Authorities in Dubai are making it easier to buy - but more painful to default on payment plans.
Dubai acts on property troubles
Authorities in Dubai are making it easier to buy - but more painful to default on payment plans - in a bid to prevent the slowing property market from slipping further. Emaar Properties, the largest developer, announced yesterday a range of easier payment procedures that it hoped would increase sales. Simultaneously, the Dubai Land Department announced new penalties for those who default on payments to encourage buyers to work out more favourable plans. The Central Bank also indicated it was looking at ways to keep property loans flowing.
The moves were the most powerful yet by a major developer and authorities in the face of tightened lending and a slowdown of property sales. Emaar shares have been hit hard this year. It is the second-worst performing stock on the Dubai Financial Market, after Tamweel, with 77.38 per cent of its value lost since Jan 1. Its shares shed another Dh0.37, or 9.89 per cent, yesterday to close at Dh3.37. Tamweel, Union Properties and Deyaar Development also lost nearly 10 per cent yesterday.
Issam Galadari, chief executive of Emaar Properties, said the new payment plans were "aimed at further strengthening the property sector by facilitating easier purchases and making property more affordable for our customers". The Emaar plan includes two new options to counteract slowing sales, especially in areas such as Emaar's Burj Dubai Downtown, where prices have dropped an average of 22 per cent in a matter of months, according to property brokers.
Under the "plan to own" scheme, Emaar will let buyers in some developments pay only 5 per cent down and make the initial 25 per cent payment over five annual instalments after handover to help them obtain financing. The remaining amount would be financed by a loan from a bank or other provider. "The last thing Emaar wants is everybody to walk away from these properties," said Chris Dommett, chief executive of the Dubai office of mortgage advisory firm John Charcol. "They have to find an alternative solution."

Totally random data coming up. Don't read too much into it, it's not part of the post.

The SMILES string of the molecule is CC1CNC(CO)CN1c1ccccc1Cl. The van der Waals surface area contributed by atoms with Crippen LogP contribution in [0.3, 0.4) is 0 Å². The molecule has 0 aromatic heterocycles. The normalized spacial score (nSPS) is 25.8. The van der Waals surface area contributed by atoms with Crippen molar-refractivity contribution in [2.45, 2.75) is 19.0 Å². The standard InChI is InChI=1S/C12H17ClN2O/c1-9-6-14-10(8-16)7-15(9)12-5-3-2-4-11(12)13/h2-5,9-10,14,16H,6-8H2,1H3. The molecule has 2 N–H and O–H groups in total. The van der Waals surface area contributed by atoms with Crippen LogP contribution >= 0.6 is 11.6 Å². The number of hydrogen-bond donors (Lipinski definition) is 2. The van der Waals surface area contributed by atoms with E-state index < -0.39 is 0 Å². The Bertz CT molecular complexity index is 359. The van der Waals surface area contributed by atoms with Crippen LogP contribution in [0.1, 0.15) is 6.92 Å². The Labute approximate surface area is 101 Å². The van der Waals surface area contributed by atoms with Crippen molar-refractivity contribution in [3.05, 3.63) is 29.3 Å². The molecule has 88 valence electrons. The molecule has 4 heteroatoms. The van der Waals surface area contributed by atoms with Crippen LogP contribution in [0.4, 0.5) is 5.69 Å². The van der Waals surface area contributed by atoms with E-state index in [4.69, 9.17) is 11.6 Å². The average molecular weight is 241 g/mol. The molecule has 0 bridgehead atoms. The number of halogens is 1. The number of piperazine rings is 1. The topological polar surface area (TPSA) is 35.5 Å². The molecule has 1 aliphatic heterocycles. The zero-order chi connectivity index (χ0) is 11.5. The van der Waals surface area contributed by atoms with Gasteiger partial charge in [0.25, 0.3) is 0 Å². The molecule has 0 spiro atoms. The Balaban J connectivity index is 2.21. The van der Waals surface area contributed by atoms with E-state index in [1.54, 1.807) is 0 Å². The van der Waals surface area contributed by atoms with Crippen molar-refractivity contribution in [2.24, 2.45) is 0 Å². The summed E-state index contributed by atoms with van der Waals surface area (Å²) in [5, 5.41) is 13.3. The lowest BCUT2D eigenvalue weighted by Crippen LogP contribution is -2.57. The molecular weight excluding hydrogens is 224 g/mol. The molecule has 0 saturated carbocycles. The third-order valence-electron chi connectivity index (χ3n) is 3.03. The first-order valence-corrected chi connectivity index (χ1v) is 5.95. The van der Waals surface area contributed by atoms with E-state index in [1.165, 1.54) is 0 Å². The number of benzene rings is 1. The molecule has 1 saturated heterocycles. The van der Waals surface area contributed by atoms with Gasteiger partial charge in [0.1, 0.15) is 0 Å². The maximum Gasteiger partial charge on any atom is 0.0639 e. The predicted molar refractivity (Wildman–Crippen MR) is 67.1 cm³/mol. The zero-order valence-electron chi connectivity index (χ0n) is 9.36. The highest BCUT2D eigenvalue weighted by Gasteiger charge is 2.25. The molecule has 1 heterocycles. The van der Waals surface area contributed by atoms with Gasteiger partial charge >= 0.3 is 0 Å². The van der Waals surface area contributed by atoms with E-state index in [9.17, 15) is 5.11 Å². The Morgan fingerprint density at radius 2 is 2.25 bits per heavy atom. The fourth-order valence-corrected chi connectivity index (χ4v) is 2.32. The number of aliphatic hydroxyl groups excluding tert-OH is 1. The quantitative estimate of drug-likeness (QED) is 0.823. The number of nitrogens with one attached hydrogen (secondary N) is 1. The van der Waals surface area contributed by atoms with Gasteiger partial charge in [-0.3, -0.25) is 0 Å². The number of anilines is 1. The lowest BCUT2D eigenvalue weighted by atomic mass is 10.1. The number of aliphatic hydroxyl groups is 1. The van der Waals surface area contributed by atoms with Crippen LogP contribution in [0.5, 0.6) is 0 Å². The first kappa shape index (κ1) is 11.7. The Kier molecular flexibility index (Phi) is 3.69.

Under Emaar's other plan, called "rent to own", buyers would be able to contribute 100 per cent of their rental payments for a year toward buying the property if they decide to buy within 10 months of living in the home. Analysts had mixed reactions to the programmes. Robert McKinnon, the managing director of equity research at Al Mal Capital, said Emaar was making a move that would have greater benefits for the wider property market than to shareholders of the company. Emaar was owed about Dh17bn by buyers who were paying off their purchases in stages, he said. By lengthening payment plans and easing requirements for new ones, it is likely to increase the amount it is owed.
"It will bring some confidence to the market, but it's a big risk if those payments start to default," Mr McKinnon said. "On the positive side, if the environment changes and there is a bit of liquidity again in six months, you will have prevented people from having to forcefully sell their units. If it isn't correct, you are just delaying price discovery in the real estate market and potential write-downs."
On the government side, the authorities said yesterday they would heavily penalise buyers who defaulted, to deter speculators from abandoning deals. Under a document clarifying existing legislation, the Dubai Land Department said anyone who failed to fulfil their obligations to the developer would be given a 30-day warning period. If the deadline was missed, the developer would have the right to cancel the sale, keep 30 per cent of the contract value and a further 30 per cent of extra payments. The buyer would receive the remaining money only after the developer had resold the unit and construction was complete.
According to a senior official, the harsh rule was designed to stop speculators purposefully defaulting on payments and being reimbursed, rather than selling at a potential loss on the open market. The completion of housing developments would be put in serious danger if investors backed out in their droves, he said. "It is protection for the market," said Marwan bin Ghalita, the chief executive of Dubai's Real Estate Regulatory Authority. "In the long term, this is a good law. It is protecting the sector from panicked and fearful speculators. The complaint I'm getting from developers is that people are cancelling for no reason. If everybody cancels, no one will develop in Dubai."
Mr Ghalita said he was sure the move would hit "speculators only". In cases where property buyers already have a sales-and-purchase agreement with the developer, the terms of that contract will take precedence over the legislation. These terms typically state that a purchaser who defaults on a payment plan will lose the initial 10 per cent deposit. firstname.lastname@example.org email@example.com